Colorado State University has been selected to develop the Colorado Forest Restoration Institute, as a result from the passage of the Southwest Forest Health and Wildfire Prevention Act enacted by Congress in 2004. Their purpose, is to restore the health of Colorado forests and reduce catastrophic wildfires by providing the best available science in forest ecology, restoration and management.
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Tribal Golf Courses Go Green 06/13/2005
(Indian Country Today) As tribal governments become more involved in recreation industries like casinos, they are also seeking to offer their patrons a challenging golf experience that is aesthetically and environmentally pleasing.
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World Wilderness Conference Highlights Native Lands Issues 06/07/2005
The 8th World Wilderness Congress (WWC) will be held September 30 - October 6, 2005 at the Egan Convention Center in Anchorage, Alaska. The conference will bring together indigenous groups from the United States, Canada, Central and South America, Asia and Africa with the goal of forming an international Native Lands and Wilderness Council. Participating groups will present case studies of indigenous conservation initiatives, and groups that have developed or are developing conservation projects on their traditional wild areas will share their experiences. The Conference is sponsored by the WILD Foundation.
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Help for Improving National Beaches 05/26/2005
The EPA announced the availability of $10 million in federal grants to assist in monitoring for pathogens in recreational waters. Congress passed the Beaches Environmental Assessment and Coastal Health Act (BEACH Act) in October 2000 to make monitoring programs more consistent nationwide, improve water quality testing at the beach, and help beach managers better inform the public about water quality problems. The Clean Beaches Plan was finalized in April 2004 to help state, tribal, and local beach managers strengthen their programs.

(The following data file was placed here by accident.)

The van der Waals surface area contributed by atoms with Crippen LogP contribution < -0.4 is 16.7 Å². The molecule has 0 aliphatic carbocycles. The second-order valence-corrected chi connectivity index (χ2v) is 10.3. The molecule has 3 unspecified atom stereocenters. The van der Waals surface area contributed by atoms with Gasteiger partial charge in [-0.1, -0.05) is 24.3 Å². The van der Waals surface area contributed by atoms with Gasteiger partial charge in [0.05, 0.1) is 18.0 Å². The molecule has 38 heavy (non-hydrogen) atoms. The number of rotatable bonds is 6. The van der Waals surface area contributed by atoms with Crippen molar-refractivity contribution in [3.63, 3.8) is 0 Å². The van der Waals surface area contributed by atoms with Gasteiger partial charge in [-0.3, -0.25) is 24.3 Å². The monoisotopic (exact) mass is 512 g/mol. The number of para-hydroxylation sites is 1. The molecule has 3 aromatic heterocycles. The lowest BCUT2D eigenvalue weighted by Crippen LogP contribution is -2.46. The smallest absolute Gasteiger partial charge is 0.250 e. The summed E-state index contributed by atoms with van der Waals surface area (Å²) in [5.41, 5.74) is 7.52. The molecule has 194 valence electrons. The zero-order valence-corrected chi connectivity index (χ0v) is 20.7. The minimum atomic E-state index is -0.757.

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Tribes Appeal Decision to Allow Snow Made from Wastewater 04/27/2005
(Arizona Daily Sun) Several tribes and environmental groups are appealing a decision by the Coconino National Forest supervisor to allow snowmaking with reclaimed wastewater on the San Francisco Peaks. The Navajo Nation, Hopi Tribe, Sierra Club, Flagstaff Activist Network and Save the Peaks Coalition, among others, have asked the U.S. Forest Service to consider shutting down the ski area. They maintain the national forest's decision is illegal. Among their complaints are the fact that the agency didn't consult every tribe, misinterpreted a 1970s legal case that allowed the ski area to operate alongside religious ceremonies on the Peaks and disregarded compromises that would have ruled out snowmaking.
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Mining Company Receives Award 04/25/2005
The Corporate Park Achievement Award has been given to Alcoa by the National Parks Conservation Association. This is the first time this award has been presented. Alcoa received this award because it has permanently set aside 10,000 acres of land for preservation. This land is adjacent to the Great Smoky Mountain National Park in Tennessee.
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Colorado: National Park Air Quality Subject at Meeting 03/17/2005
The Colorado Air Quality Control Commission will hold a meeting on Friday with representatives from federal and state agencies, scientist and air quality experts. The meetings focus will be on air quality within the Rocky Mountain National Park. Experts from EPA's Region 8 along with CDPHE and Department of Interior's National Park Service will present information about current air quality and environmental conditions. The meeting is open to the public.
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Utah: Efforts to Reduce Haze in National Parks In Doubt 02/23/2005